The combined results of these surveys enable us to evaluate the effects of season length, season dates, and bag limits on the harvest of each species, and thus help us determine appropriate hunting regulations.

The Sandhill Crane Harvest Survey is an annual questionnaire survey of people who obtained a sandhill crane Start Printed Page 27864hunting permit. At the end of the hunting season, we randomly select a sample of permit holders and ask them to report the date, location, and number of birds harvested for each of their sandhill crane hunts. Their responses provide estimates of the temporal and geographic distribution of the harvest as well as the average harvest per hunter, which, combined with the total number of permits issued, enables us to estimate the total harvest of sandhill cranes. Based on information from this survey, we adjust hunting regulations as needed.

II. Data

OMB Control Number: 1018-0023.

Title: Migratory Bird Information Program and Migratory Bird Surveys, 50 CFR 20.20.

Service Form Number: FWS Forms 3-165, 3-165A through E, 3-2056J through N.

Type of Request: Revision to a currently approved collection.

Description of Respondents: States and migratory game bird hunters.

Respondent's Obligation: Mandatory for HIP registration information; voluntary for participation in the surveys.

Frequency of Collection: Annually or on occasion.

ActivityNumber of respondentsNumber of responsesCompletion time per responseTotal annual burden hours *
Migratory Bird Harvest Information Program
49784157 hours123,088
Migratory Bird Hunter Survey
Form 3-2056J37,00037,0005 minutes3,083
Form 3-2056K23,10023,1004 minutes1,540
Form 3-2056L8,9008,9004 minutes593
Form 3-2056M12,00012,0003 minutes600
Parts Collection Survey
Form 3-1654,20092,4005 minutes7,700
Form 3-165A1,0005,5005 minutes458
Form 3-165B3,6003,6001 minute60
Form 3-165C4004001 minute7
Form 3-165D1,1001,1001 minute18
Form 3-165E9001,3505 minutes113
Sandhill Crane Harvest Survey
Form 3-2056N4,0004,0003.5 minutes233
Totals96,249190,134137,493
* Burden hours are rounded

III. Comments

On February 24, 2017, we published in the Federal Register (82 FR 11603) a notice of our intent to request that OMB renew approval for this information collection. In that notice, we solicited comments for 60 days, ending on April 25, 2017. We received five comments in response to the notice. One commenter objected to the surveys, but did not address the information collection requirements. Therefore, we did not provide a response. The remaining four comments are summarized below, along with the Service responses.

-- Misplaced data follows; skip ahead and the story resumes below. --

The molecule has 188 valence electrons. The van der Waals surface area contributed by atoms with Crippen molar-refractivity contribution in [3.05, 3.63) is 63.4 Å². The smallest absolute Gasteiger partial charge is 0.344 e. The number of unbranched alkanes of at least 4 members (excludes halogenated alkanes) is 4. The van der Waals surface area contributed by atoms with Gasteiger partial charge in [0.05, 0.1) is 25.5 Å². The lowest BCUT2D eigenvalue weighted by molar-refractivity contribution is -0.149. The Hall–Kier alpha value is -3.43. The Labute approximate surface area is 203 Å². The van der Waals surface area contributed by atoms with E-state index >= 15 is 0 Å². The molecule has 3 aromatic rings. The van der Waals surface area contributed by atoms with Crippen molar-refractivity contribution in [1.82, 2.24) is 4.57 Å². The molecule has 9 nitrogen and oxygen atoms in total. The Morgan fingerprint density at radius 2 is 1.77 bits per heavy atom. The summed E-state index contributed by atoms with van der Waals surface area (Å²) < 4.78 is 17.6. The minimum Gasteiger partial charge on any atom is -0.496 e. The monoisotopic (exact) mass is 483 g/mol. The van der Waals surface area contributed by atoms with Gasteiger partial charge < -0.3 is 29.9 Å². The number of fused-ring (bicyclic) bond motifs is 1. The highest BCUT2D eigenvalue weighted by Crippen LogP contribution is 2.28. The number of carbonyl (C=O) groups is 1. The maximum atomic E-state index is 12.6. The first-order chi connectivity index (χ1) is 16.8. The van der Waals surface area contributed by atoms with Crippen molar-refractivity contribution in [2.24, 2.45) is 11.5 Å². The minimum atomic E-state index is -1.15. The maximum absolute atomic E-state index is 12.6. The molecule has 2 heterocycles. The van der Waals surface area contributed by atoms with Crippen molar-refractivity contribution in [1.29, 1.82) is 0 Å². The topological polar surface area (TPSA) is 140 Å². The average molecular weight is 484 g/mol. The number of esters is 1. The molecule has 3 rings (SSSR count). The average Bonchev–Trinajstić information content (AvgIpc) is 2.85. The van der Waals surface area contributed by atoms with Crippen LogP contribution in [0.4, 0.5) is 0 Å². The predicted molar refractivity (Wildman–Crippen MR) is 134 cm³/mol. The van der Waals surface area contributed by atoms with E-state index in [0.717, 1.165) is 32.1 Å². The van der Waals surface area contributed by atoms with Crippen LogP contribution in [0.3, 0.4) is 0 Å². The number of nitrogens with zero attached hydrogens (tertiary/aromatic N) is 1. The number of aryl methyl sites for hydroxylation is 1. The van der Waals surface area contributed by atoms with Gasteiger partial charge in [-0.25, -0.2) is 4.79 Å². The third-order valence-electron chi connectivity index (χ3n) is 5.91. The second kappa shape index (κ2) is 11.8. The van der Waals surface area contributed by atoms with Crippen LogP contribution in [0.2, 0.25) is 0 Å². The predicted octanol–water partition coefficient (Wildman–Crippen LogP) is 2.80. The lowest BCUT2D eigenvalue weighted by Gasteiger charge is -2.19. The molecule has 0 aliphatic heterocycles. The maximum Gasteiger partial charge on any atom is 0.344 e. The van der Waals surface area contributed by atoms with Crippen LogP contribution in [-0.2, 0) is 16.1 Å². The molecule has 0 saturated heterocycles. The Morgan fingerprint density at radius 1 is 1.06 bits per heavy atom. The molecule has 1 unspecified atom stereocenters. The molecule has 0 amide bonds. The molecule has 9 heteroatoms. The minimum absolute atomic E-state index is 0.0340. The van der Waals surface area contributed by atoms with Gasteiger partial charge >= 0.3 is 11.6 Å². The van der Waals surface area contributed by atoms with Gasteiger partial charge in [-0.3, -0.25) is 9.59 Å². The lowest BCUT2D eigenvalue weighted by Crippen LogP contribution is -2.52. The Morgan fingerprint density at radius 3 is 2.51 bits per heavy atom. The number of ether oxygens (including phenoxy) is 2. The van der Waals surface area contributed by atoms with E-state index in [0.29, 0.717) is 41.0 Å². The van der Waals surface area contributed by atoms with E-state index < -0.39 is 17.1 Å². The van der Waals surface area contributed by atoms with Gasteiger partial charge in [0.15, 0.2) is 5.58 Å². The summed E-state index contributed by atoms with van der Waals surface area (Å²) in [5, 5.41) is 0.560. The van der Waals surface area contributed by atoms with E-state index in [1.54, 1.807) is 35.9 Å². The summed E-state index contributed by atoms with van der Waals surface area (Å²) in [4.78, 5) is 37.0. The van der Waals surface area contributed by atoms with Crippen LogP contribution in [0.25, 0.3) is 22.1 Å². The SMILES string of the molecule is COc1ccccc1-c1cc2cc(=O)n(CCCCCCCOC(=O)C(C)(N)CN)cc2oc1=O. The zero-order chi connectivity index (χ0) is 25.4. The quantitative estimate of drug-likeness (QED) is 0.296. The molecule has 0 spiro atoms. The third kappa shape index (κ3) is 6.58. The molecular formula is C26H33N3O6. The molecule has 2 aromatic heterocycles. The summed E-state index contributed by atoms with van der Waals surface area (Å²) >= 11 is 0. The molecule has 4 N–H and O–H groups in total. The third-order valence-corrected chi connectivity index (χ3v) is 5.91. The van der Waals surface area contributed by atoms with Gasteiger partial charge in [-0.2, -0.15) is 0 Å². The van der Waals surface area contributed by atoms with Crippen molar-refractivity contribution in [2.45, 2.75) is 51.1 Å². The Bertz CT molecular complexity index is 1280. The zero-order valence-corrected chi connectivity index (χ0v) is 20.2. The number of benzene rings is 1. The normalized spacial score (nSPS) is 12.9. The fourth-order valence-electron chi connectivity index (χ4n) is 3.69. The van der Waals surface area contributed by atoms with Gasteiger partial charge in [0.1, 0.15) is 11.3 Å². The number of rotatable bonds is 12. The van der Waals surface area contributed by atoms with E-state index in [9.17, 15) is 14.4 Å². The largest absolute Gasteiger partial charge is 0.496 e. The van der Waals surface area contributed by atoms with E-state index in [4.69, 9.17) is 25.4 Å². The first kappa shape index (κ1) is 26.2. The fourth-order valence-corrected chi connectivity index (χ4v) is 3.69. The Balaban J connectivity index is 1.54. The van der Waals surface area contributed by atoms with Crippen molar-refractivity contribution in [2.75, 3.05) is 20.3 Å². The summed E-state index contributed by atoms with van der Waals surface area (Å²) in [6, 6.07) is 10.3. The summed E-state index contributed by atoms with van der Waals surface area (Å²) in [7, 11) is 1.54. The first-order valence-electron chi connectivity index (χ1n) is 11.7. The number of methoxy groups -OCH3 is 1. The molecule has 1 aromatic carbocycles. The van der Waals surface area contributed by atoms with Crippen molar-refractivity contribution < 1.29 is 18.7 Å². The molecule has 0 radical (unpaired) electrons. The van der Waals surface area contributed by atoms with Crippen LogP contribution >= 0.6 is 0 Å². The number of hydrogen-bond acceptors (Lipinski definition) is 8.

Comment 1: Received April 7, 2017, from the Atlantic Flyway Council via email:

The Atlantic Flyway Council provided comments in response to the four topics listed below (we have provided our responses following each separate comment from the Atlantic Flyway Council; see “Service Response”).

Comment 1A: Whether or not the collection of information is necessary, including whether or not the information will have practical utility.

The Atlantic Flyway commented that the surveys are absolutely critical to the management of migratory birds and maintaining hunting seasons, and that without reliable data on harvest parameters derived from these surveys, our ability to make decisions could result in less than optimal levels of migratory bird populations and decrease in hunting opportunity. They commented that the surveys provide substantial evidence that game bird species are wisely managed, thus preventing meaningful legal challenges against migratory game bird hunting seasons.

Service Response to Comment 1A: No response required.

Comment 1B: The accuracy of our estimate of the burden for this collection of information.

The Atlantic Flyway stated that, while the methodology used to estimate the time burden was not clear, the estimates did not appear to be unreasonable, and that they did not believe the surveys caused a significant burden on respondents. Further, they stated that the necessity to collect the information outweighed the time burden of the survey.

Service Response to Comment 1B: No response required.

Comment 1C: Ways to enhance the quality, utility, and clarity of the information to be collected.